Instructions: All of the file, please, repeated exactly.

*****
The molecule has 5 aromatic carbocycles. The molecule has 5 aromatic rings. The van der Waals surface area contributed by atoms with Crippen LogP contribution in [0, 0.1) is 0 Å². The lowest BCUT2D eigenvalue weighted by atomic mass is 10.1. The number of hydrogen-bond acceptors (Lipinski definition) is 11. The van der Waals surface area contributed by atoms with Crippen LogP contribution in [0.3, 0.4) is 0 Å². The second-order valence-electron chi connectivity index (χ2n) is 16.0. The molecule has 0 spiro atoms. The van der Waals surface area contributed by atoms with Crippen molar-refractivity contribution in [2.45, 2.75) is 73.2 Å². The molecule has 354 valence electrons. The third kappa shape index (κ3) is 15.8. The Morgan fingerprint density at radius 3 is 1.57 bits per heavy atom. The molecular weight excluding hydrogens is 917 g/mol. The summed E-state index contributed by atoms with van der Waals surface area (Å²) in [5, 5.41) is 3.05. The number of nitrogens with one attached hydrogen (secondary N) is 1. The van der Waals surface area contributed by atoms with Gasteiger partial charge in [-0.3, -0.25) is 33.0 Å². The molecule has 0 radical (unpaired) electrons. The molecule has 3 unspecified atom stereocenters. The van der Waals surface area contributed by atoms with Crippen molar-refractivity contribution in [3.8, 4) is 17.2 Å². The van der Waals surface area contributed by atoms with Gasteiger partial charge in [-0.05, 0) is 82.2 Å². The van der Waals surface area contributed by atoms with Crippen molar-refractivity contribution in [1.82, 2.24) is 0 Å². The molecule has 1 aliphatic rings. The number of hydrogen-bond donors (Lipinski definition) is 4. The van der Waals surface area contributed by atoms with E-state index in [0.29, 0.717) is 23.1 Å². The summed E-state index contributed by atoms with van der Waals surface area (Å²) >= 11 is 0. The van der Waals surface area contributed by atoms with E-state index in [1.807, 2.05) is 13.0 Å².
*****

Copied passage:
The molecule has 5 aromatic carbocycles. The molecule has 5 aromatic rings. The van der Waals surface area contributed by atoms with Crippen LogP contribution in [0, 0.1) is 0 Å². The lowest BCUT2D eigenvalue weighted by atomic mass is 10.1. The number of hydrogen-bond acceptors (Lipinski definition) is 11. The van der Waals surface area contributed by atoms with Crippen LogP contribution in [0.3, 0.4) is 0 Å². The second-order valence-electron chi connectivity index (χ2n) is 16.0. The molecule has 0 spiro atoms. The van der Waals surface area contributed by atoms with Crippen molar-refractivity contribution in [2.45, 2.75) is 73.2 Å². The molecule has 354 valence electrons. The third kappa shape index (κ3) is 15.8. The Morgan fingerprint density at radius 3 is 1.57 bits per heavy atom. The molecular weight excluding hydrogens is 917 g/mol. The summed E-state index contributed by atoms with van der Waals surface area (Å²) in [5, 5.41) is 3.05. The number of nitrogens with one attached hydrogen (secondary N) is 1. The van der Waals surface area contributed by atoms with Gasteiger partial charge in [-0.3, -0.25) is 33.0 Å². The molecule has 0 radical (unpaired) electrons. The molecule has 3 unspecified atom stereocenters. The van der Waals surface area contributed by atoms with Crippen molar-refractivity contribution in [3.8, 4) is 17.2 Å². The van der Waals surface area contributed by atoms with Gasteiger partial charge in [-0.05, 0) is 82.2 Å². The van der Waals surface area contributed by atoms with Crippen molar-refractivity contribution in [1.82, 2.24) is 0 Å². The molecule has 1 aliphatic rings. The number of hydrogen-bond donors (Lipinski definition) is 4. The van der Waals surface area contributed by atoms with E-state index in [0.29, 0.717) is 23.1 Å². The summed E-state index contributed by atoms with van der Waals surface area (Å²) >= 11 is 0. The van der Waals surface area contributed by atoms with E-state index in [1.807, 2.05) is 13.0 Å².